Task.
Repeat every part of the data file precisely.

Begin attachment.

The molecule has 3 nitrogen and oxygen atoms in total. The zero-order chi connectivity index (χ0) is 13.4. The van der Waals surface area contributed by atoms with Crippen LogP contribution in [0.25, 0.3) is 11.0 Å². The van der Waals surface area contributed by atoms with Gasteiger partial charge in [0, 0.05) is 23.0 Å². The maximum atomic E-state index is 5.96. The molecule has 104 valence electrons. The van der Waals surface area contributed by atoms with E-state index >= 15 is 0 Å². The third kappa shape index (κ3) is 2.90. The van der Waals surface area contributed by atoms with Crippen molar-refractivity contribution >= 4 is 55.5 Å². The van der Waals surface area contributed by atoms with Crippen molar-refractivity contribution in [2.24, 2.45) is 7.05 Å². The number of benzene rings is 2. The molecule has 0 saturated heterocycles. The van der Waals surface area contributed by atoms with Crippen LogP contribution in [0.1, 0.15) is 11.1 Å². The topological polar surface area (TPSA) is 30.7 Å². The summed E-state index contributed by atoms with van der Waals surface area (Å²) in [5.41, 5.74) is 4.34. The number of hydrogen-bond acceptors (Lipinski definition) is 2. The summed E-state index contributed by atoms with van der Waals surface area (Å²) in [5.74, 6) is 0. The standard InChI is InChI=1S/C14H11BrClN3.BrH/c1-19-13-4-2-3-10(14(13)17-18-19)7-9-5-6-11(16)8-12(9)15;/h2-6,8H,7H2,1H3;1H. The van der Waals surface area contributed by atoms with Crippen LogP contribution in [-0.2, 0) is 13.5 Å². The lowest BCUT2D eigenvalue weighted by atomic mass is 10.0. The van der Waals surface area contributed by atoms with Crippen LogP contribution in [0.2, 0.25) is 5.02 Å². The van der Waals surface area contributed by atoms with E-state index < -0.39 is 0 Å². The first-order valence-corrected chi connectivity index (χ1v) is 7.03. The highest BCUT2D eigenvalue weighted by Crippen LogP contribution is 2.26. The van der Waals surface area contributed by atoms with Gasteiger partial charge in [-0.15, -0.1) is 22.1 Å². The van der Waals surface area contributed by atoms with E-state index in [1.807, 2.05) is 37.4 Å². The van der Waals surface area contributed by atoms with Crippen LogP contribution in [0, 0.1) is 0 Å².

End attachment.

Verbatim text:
The molecule has 3 nitrogen and oxygen atoms in total. The zero-order chi connectivity index (χ0) is 13.4. The van der Waals surface area contributed by atoms with Crippen LogP contribution in [0.25, 0.3) is 11.0 Å². The van der Waals surface area contributed by atoms with Gasteiger partial charge in [0, 0.05) is 23.0 Å². The maximum atomic E-state index is 5.96. The molecule has 104 valence electrons. The van der Waals surface area contributed by atoms with E-state index >= 15 is 0 Å². The third kappa shape index (κ3) is 2.90. The van der Waals surface area contributed by atoms with Crippen molar-refractivity contribution >= 4 is 55.5 Å². The van der Waals surface area contributed by atoms with Crippen molar-refractivity contribution in [2.24, 2.45) is 7.05 Å². The number of benzene rings is 2. The molecule has 0 saturated heterocycles. The van der Waals surface area contributed by atoms with Crippen LogP contribution in [0.1, 0.15) is 11.1 Å². The topological polar surface area (TPSA) is 30.7 Å². The summed E-state index contributed by atoms with van der Waals surface area (Å²) in [5.41, 5.74) is 4.34. The number of hydrogen-bond acceptors (Lipinski definition) is 2. The summed E-state index contributed by atoms with van der Waals surface area (Å²) in [5.74, 6) is 0. The standard InChI is InChI=1S/C14H11BrClN3.BrH/c1-19-13-4-2-3-10(14(13)17-18-19)7-9-5-6-11(16)8-12(9)15;/h2-6,8H,7H2,1H3;1H. The van der Waals surface area contributed by atoms with Crippen LogP contribution in [-0.2, 0) is 13.5 Å². The lowest BCUT2D eigenvalue weighted by atomic mass is 10.0. The van der Waals surface area contributed by atoms with Crippen LogP contribution in [0.2, 0.25) is 5.02 Å². The van der Waals surface area contributed by atoms with E-state index < -0.39 is 0 Å². The first-order valence-corrected chi connectivity index (χ1v) is 7.03. The highest BCUT2D eigenvalue weighted by Crippen LogP contribution is 2.26. The van der Waals surface area contributed by atoms with Gasteiger partial charge in [-0.15, -0.1) is 22.1 Å². The van der Waals surface area contributed by atoms with E-state index in [1.807, 2.05) is 37.4 Å². The van der Waals surface area contributed by atoms with Crippen LogP contribution in [0, 0.1) is 0 Å².